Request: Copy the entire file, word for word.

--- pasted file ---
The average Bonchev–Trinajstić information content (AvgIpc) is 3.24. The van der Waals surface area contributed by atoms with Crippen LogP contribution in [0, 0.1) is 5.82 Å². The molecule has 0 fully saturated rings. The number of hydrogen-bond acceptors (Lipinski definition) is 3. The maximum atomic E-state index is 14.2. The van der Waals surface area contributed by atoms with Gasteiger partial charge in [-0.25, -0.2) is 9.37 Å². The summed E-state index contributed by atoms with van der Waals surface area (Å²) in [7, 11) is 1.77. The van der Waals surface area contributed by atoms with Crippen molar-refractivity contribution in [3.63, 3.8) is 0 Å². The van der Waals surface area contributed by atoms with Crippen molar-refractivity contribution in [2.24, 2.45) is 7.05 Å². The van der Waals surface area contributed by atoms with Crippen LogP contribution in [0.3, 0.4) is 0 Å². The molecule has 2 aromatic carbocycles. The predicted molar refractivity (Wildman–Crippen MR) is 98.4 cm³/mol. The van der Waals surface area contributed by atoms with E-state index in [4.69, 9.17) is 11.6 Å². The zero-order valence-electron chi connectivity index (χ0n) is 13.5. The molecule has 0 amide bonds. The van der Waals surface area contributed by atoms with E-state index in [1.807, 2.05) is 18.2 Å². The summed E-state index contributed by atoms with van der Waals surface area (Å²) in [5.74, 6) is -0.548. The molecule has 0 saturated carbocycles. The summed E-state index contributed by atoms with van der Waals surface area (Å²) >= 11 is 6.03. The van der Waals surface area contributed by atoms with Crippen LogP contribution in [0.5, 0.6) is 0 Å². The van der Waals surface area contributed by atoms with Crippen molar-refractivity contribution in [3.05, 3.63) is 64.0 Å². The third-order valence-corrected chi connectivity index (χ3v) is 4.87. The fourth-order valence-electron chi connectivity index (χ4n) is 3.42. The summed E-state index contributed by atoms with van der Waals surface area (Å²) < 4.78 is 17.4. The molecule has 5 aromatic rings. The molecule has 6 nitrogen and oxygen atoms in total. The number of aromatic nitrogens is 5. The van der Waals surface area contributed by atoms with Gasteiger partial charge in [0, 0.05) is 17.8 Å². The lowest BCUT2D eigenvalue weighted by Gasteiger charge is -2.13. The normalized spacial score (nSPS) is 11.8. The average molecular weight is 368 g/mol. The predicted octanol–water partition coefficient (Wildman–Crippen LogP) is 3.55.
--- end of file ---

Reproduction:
The average Bonchev–Trinajstić information content (AvgIpc) is 3.24. The van der Waals surface area contributed by atoms with Crippen LogP contribution in [0, 0.1) is 5.82 Å². The molecule has 0 fully saturated rings. The number of hydrogen-bond acceptors (Lipinski definition) is 3. The maximum atomic E-state index is 14.2. The van der Waals surface area contributed by atoms with Gasteiger partial charge in [-0.25, -0.2) is 9.37 Å². The summed E-state index contributed by atoms with van der Waals surface area (Å²) in [7, 11) is 1.77. The van der Waals surface area contributed by atoms with Crippen molar-refractivity contribution in [3.63, 3.8) is 0 Å². The van der Waals surface area contributed by atoms with Crippen molar-refractivity contribution in [2.24, 2.45) is 7.05 Å². The van der Waals surface area contributed by atoms with Crippen LogP contribution in [0.3, 0.4) is 0 Å². The molecule has 2 aromatic carbocycles. The predicted molar refractivity (Wildman–Crippen MR) is 98.4 cm³/mol. The van der Waals surface area contributed by atoms with E-state index in [4.69, 9.17) is 11.6 Å². The zero-order valence-electron chi connectivity index (χ0n) is 13.5. The molecule has 0 amide bonds. The van der Waals surface area contributed by atoms with E-state index in [1.807, 2.05) is 18.2 Å². The summed E-state index contributed by atoms with van der Waals surface area (Å²) in [5.74, 6) is -0.548. The molecule has 0 saturated carbocycles. The summed E-state index contributed by atoms with van der Waals surface area (Å²) >= 11 is 6.03. The van der Waals surface area contributed by atoms with Crippen LogP contribution in [0.5, 0.6) is 0 Å². The van der Waals surface area contributed by atoms with Crippen molar-refractivity contribution in [3.05, 3.63) is 64.0 Å². The third-order valence-corrected chi connectivity index (χ3v) is 4.87. The fourth-order valence-electron chi connectivity index (χ4n) is 3.42. The summed E-state index contributed by atoms with van der Waals surface area (Å²) < 4.78 is 17.4. The molecule has 5 aromatic rings. The molecule has 6 nitrogen and oxygen atoms in total. The number of aromatic nitrogens is 5. The van der Waals surface area contributed by atoms with Gasteiger partial charge in [0, 0.05) is 17.8 Å². The lowest BCUT2D eigenvalue weighted by Gasteiger charge is -2.13. The normalized spacial score (nSPS) is 11.8. The average molecular weight is 368 g/mol. The predicted octanol–water partition coefficient (Wildman–Crippen LogP) is 3.55.